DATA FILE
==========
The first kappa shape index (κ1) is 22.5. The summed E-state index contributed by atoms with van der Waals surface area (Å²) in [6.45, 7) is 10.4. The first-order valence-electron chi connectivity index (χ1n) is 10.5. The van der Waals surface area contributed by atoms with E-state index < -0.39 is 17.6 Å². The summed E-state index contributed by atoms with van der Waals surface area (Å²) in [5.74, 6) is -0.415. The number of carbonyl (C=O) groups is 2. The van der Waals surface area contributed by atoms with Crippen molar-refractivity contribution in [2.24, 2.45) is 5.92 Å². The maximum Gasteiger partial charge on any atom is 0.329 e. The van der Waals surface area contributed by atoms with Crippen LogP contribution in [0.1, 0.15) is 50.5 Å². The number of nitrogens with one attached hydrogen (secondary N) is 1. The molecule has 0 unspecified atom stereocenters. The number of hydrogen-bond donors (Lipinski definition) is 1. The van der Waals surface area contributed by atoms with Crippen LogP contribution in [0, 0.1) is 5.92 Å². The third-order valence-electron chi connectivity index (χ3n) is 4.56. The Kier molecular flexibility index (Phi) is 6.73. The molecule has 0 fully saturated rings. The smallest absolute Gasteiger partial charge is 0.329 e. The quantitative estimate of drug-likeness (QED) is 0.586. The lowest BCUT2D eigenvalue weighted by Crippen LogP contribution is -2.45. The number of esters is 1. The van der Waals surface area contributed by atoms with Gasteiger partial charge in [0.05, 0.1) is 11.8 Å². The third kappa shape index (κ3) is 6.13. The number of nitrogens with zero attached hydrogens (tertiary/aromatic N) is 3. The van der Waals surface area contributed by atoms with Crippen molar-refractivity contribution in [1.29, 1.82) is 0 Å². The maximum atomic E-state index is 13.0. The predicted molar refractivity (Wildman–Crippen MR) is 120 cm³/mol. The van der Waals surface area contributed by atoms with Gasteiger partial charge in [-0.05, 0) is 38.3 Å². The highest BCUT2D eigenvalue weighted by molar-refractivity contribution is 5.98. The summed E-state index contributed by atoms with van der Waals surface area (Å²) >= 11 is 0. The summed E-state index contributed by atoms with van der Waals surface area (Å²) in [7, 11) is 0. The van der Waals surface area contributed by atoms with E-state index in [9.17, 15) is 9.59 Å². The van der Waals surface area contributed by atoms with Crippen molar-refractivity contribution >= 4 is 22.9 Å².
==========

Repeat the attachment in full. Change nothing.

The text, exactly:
The first kappa shape index (κ1) is 22.5. The summed E-state index contributed by atoms with van der Waals surface area (Å²) in [6.45, 7) is 10.4. The first-order valence-electron chi connectivity index (χ1n) is 10.5. The van der Waals surface area contributed by atoms with E-state index < -0.39 is 17.6 Å². The summed E-state index contributed by atoms with van der Waals surface area (Å²) in [5.74, 6) is -0.415. The number of carbonyl (C=O) groups is 2. The van der Waals surface area contributed by atoms with Crippen molar-refractivity contribution in [2.24, 2.45) is 5.92 Å². The maximum Gasteiger partial charge on any atom is 0.329 e. The van der Waals surface area contributed by atoms with Crippen LogP contribution in [0.1, 0.15) is 50.5 Å². The number of nitrogens with one attached hydrogen (secondary N) is 1. The molecule has 0 unspecified atom stereocenters. The number of hydrogen-bond donors (Lipinski definition) is 1. The van der Waals surface area contributed by atoms with Crippen LogP contribution in [0, 0.1) is 5.92 Å². The third-order valence-electron chi connectivity index (χ3n) is 4.56. The Kier molecular flexibility index (Phi) is 6.73. The molecule has 0 fully saturated rings. The smallest absolute Gasteiger partial charge is 0.329 e. The quantitative estimate of drug-likeness (QED) is 0.586. The lowest BCUT2D eigenvalue weighted by Crippen LogP contribution is -2.45. The number of esters is 1. The van der Waals surface area contributed by atoms with Gasteiger partial charge in [0.05, 0.1) is 11.8 Å². The third kappa shape index (κ3) is 6.13. The number of nitrogens with zero attached hydrogens (tertiary/aromatic N) is 3. The van der Waals surface area contributed by atoms with Crippen molar-refractivity contribution in [1.29, 1.82) is 0 Å². The maximum atomic E-state index is 13.0. The predicted molar refractivity (Wildman–Crippen MR) is 120 cm³/mol. The van der Waals surface area contributed by atoms with Gasteiger partial charge in [-0.05, 0) is 38.3 Å². The highest BCUT2D eigenvalue weighted by molar-refractivity contribution is 5.98. The summed E-state index contributed by atoms with van der Waals surface area (Å²) >= 11 is 0. The summed E-state index contributed by atoms with van der Waals surface area (Å²) in [7, 11) is 0. The van der Waals surface area contributed by atoms with E-state index in [9.17, 15) is 9.59 Å². The van der Waals surface area contributed by atoms with Crippen molar-refractivity contribution >= 4 is 22.9 Å².